The global object

Javascript provides a unique global object accessible to all execution contexts. The global object has a number of properties predefined. Some of this properties are required by the ECMA standard and some are specific to the platform. See here the relevant documentation for Node.js and here for the HTML DOM.

How to access properties defined in the global object

Javascript provides two ways to access the properties in the global object:

  • explicit access
  • implicit access

Explicit access

Javascript platforms may include a global property whose value is the global object itself. In the HTML DOM, this property is window; in Node.js, the property is global property. This global property can be used to access properties in the global object from different execution contexts, for example:

In [1]:
(function() {
    global.myGlobalProperty = "Hello, World!";
'Hello, World!'

Implicit access

NaN and isNaN are properties defined in the global object. NaN is set to the "Not-a-Number" value defined by the IEEE 754 standard for floating-point numbers. And isNaN is set to a function that returns whether a number is NaN. Here is an example that illustrates how these properties are implicitly accessible from different execution contexts:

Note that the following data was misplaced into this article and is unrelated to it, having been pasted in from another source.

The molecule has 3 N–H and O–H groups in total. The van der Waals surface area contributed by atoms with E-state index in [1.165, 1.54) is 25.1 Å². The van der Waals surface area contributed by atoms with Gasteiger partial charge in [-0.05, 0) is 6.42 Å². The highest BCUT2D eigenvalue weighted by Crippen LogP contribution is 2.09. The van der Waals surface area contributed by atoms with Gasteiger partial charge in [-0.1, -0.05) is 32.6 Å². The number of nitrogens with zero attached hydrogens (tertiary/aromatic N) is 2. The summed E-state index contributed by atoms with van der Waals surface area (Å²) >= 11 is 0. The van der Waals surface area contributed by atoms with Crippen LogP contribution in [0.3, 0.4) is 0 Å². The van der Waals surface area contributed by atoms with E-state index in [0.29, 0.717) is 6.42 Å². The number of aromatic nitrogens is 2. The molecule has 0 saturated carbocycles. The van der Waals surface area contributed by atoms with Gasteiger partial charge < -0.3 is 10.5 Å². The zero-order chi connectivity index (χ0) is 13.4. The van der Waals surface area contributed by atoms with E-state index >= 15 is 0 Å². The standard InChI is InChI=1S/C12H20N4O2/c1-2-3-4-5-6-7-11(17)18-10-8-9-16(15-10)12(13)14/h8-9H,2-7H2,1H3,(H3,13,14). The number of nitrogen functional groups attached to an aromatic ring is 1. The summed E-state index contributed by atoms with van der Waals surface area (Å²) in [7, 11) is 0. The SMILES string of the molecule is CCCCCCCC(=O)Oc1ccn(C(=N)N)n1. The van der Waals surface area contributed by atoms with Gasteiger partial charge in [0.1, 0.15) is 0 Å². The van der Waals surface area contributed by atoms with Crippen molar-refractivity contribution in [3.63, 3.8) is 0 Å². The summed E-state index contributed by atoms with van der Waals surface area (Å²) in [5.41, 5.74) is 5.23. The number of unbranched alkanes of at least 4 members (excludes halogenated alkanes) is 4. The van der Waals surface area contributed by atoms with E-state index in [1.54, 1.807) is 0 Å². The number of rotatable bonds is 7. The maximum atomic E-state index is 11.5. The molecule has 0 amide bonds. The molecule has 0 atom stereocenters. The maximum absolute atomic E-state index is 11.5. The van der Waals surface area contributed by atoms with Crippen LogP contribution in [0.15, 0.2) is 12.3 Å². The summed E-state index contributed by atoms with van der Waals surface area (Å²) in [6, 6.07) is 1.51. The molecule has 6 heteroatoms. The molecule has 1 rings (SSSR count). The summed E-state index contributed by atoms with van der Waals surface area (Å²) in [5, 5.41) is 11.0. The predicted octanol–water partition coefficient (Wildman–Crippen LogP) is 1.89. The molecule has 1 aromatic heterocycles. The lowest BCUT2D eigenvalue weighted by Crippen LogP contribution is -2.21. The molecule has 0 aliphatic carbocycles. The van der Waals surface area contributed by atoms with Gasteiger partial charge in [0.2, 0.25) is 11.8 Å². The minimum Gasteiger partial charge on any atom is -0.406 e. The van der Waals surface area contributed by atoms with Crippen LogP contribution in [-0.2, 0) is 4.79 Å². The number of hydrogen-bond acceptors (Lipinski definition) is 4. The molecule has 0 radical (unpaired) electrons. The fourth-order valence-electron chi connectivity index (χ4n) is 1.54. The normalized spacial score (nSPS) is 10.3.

In [2]:
(function f() {
    return isNaN(NaN);

Note that although accessing global properties in this way is very convenient, it is also riddle with unexpected side effects:

In [3]:
(function() {
    var isNaN = function(number) {
        return !global.isNaN(number);
    return isNaN(NaN);
In [4]:
(function() {
    isNaN = function(number) {
        return !global.isNaN(number);
    return isNaN(NaN);
TypeError: Cannot call method 'split' of undefined
    at formatError ([eval]:174:40)
    at sendError ([eval]:97:14)
    at onMessage ([eval]:74:13)
    at process.EventEmitter.emit (events.js:98:17)
    at handleMessage (child_process.js:318:10)
    at (child_process.js:345:11)